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Checklist for Shooting Long Exposures (at Sunset)

Here is a quick checklist of the things you’ll need to pay attention to, when you want to take long time exposures with an SLR (single-lens-reflex) camera. Any time you want to shoot a long sunset, night, or even sunrise shot.

25 second exposure of Seattle Skyline at Sunset

25 second exposure of the Seattle cityscape at sunset.

  1. Use a tripod
    • Extend the legs as long you can to bring the camera to the desired height (then raise the center-post, if necessary).
    • Extend the legs’ longer tubes before the narrower ones (if you do not need the legs’ full extension).
    • Spread the legs as wide as as their locked spread will allow.
    • Once the camera is positioned, lock all the tripod (and head) settings.
  2. Lock up the camera’s mirror during the photograph, if possible (the settings may be buried in the camera’s advanced settings)—this applies to SLRs only, of course.
  3. Turn off any “vibration reduction” or “image stabilization” of the camera or lens! This will vary by camera or lens brand, but the following example is the same camera and lens setup; the only difference was the lens’s anti-shake control (click to see them full size):

    Lens's vibration control left on

    Lens’s vibration control left on

    Lens's vibration control turned off

    Lens’s vibration control turned off

  4. Use the camera’s self-timer to trip the shutter; this delayed shutter release means the vibration of your finger pushing the button won’t affect the image. If you have a remote shutter release, even better.
  5. Set camera exposure, automatically, first, then adjust.
    1. Since you are shooting a dark scene, you probably want the image to be dark.  For a base-line, let the camera find the “normal” exposure. Then set your camera at various levels of under-exposure. Of the following, the actual appearance was slightly darker than the middle image (1-stop underexposed).

      Seattle skyline, normal exposure

      Seattle skyline, normal exposure

      Seattle skyline, 1-stop underexposed

      Seattle skyline, 1-stop underexposed

      Seattle skyline, 2-stop underexposed

      Seattle skyline, 2-stop underexposed

    2. Note the last exposure’s shutter speed and lens aperture f/stop settings of one of the favorite images, from the prior step. Set the camera to manual mode and set those same settings.
    3. Set the aperture to some middle setting of the lens or smaller (i.e., f/8 or higher number). Compensate by slowing the shutter down by doubling the time for each stop. You might be limited by the slowest your camera can be set; if so, open up the aperture by at least 2-stops, adjusting the shutter speed accordingly. It is not critical to be exact, at sunset, the light is constantly changing anyway.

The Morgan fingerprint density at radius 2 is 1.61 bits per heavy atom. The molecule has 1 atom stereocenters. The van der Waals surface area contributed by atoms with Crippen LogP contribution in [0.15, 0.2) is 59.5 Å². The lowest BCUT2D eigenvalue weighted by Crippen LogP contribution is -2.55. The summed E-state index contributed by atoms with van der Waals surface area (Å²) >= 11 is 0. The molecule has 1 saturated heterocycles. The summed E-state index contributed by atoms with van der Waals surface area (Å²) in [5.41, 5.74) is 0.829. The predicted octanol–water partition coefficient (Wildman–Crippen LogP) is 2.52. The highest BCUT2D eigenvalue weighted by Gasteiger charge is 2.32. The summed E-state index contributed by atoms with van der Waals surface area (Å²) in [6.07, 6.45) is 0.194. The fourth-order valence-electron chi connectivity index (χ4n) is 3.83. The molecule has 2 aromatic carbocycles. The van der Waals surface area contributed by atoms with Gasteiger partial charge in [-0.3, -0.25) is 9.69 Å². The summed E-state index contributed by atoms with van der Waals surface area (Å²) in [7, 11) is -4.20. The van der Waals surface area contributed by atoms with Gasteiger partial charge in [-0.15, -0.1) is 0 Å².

6. Take several pictures at different exposures by adjusting only the shutter speed.
    • Taking some pictures at brighter than you need will pick up details in dark areas that you might not have noticed.
    • Taking pictures at darker shutter speeds might pick up more color saturation—in the sky, for example—and will bring out more detail in lit areas of image. Note that lights are very bright compared to the dark scene surrounding it, so looking closely at a dark image, you might still find that lit areas are completely “blown-out”, with no detail because the lights were too bright.
    • If the camera’s slowest shutter speed is not long (“slow”) enough, look to see if there is a “Bulb” setting. This allows you to keep the shutter open for as long as you hold the shutter-release button (unfortunately you can’t use the self-timer trick, above, when using the bulb setting).
    • By shooting a range of images at different exposures, you should have enough exposure range that you can use HDR (high dynamic-range) software to combine images in interesting ways (more on that in a subsequent blog-post).
  7. Be patient, the light will be changing a lot. Get to your location early and start shooting early. Then keep shooting until late. The changing light will capture many variations that differ by more than just exposure.  For example, the image at the top of this post was taken from the same location about 20 minutes later than the three exposures, above.
  8. Don’t get stuck shooting only sunsets; shoot sunrises as well. The air is often clearer and the light can be very different that what you see at dusk.
Seattle Sunrise

Seattle Sunrise

It should be noted that camera sensors do not deal with long exposures very well, so the result is that you may see a lot of “noise” in the images (especially if you are shooting RAW). The camera will try to clean that up, to an acceptable degree with the JPEG images, but if you are shooting RAW (unmodified) images, you will need to use noise-reduction software to clean that up.
Let me know what your experiences are. Happy Shooting!

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